Epithelial Tissue and Mammary Gland



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Epithelial Tissue

Wheater's (5th ed), Cell Structure and Function (Review)
Wheater's (5th ed), Epithelial tissue
Ross and Pawlina (6th ed), Chapters 1-3 Cells and methods of study (Review)
Ross and Pawlina (6th ed), Chapter 4, Tissue concept and classification
Ross and Pawlina (6th ed), Chapter 5, Epithelial tissue

1. Be able to recognize and classify different epithelial tissues.

2. Be able to correlate different types of epithelia with their locations and functions.

3. Know the structure and function of different cell-cell and cell-substrate junctions.

4. Know the structural aspects of apical specializations (microvilli, stereocilia, and motile and sensory cilia) and their functions.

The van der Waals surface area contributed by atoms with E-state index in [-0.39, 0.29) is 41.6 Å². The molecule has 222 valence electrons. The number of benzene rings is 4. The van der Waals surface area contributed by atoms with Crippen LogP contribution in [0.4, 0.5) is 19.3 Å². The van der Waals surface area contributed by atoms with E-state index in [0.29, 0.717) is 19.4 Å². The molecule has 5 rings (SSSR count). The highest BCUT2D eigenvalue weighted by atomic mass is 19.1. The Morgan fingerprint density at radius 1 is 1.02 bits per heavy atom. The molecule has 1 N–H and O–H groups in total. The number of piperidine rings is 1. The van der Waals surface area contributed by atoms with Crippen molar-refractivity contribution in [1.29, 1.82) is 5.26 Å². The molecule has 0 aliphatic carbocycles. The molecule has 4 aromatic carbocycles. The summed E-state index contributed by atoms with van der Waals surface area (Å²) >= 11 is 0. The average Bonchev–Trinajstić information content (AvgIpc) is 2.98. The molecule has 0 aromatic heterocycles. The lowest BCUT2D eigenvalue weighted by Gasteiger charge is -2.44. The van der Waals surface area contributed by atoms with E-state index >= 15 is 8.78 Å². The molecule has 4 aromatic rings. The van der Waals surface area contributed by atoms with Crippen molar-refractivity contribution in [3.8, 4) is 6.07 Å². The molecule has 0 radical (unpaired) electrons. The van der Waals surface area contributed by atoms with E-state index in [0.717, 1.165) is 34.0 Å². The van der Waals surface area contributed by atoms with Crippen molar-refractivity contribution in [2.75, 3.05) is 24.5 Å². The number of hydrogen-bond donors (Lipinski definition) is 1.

5. Be able to recognize various cell organelles and cell junctions in EM micrographs and to identify striated or brush borders and cilia by light microscopy and EM.

In epithelia, cells are organized in sheets, either a single layer thick (simple epithelia) or made up of multiple layers (stratified epithelia). Be able to identify the classes of epithelia underlined in the text below, and give some thought to why these different classes of epithelia have such different morphologies. The glass slide sets occasionally contain different stains or even different slides of the same tissue in place of the slide that you have in your set. When these differences occur, the lab guide will usually refer to a particular slides as being in either even or odd-numbered slide collections. Please try to look at the alternates by borrowing from your lab mates. Certain stains are much more instructive than others and different (alternate) tissues often help to explain functional changes.